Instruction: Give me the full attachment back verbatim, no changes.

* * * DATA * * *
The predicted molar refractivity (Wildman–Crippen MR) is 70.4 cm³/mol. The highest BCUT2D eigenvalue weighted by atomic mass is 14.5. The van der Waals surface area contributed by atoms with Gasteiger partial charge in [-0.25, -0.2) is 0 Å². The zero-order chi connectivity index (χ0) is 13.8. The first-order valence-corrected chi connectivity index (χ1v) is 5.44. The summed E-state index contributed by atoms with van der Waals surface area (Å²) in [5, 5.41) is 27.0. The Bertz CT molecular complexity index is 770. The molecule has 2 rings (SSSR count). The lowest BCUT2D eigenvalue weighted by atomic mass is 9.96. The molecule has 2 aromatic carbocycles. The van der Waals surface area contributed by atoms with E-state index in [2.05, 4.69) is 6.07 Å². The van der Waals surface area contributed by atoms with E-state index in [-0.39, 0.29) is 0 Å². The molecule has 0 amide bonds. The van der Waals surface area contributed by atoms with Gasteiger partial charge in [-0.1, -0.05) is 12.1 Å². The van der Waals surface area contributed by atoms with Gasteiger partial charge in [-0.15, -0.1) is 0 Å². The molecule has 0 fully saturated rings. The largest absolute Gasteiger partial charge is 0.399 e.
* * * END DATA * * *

The predicted molar refractivity (Wildman–Crippen MR) is 70.4 cm³/mol. The highest BCUT2D eigenvalue weighted by atomic mass is 14.5. The van der Waals surface area contributed by atoms with Gasteiger partial charge in [-0.25, -0.2) is 0 Å². The zero-order chi connectivity index (χ0) is 13.8. The first-order valence-corrected chi connectivity index (χ1v) is 5.44. The summed E-state index contributed by atoms with van der Waals surface area (Å²) in [5, 5.41) is 27.0. The Bertz CT molecular complexity index is 770. The molecule has 2 rings (SSSR count). The lowest BCUT2D eigenvalue weighted by atomic mass is 9.96. The molecule has 2 aromatic carbocycles. The van der Waals surface area contributed by atoms with E-state index in [2.05, 4.69) is 6.07 Å². The van der Waals surface area contributed by atoms with E-state index in [-0.39, 0.29) is 0 Å². The molecule has 0 amide bonds. The van der Waals surface area contributed by atoms with Gasteiger partial charge in [-0.1, -0.05) is 12.1 Å². The van der Waals surface area contributed by atoms with Gasteiger partial charge in [-0.15, -0.1) is 0 Å². The molecule has 0 fully saturated rings. The largest absolute Gasteiger partial charge is 0.399 e.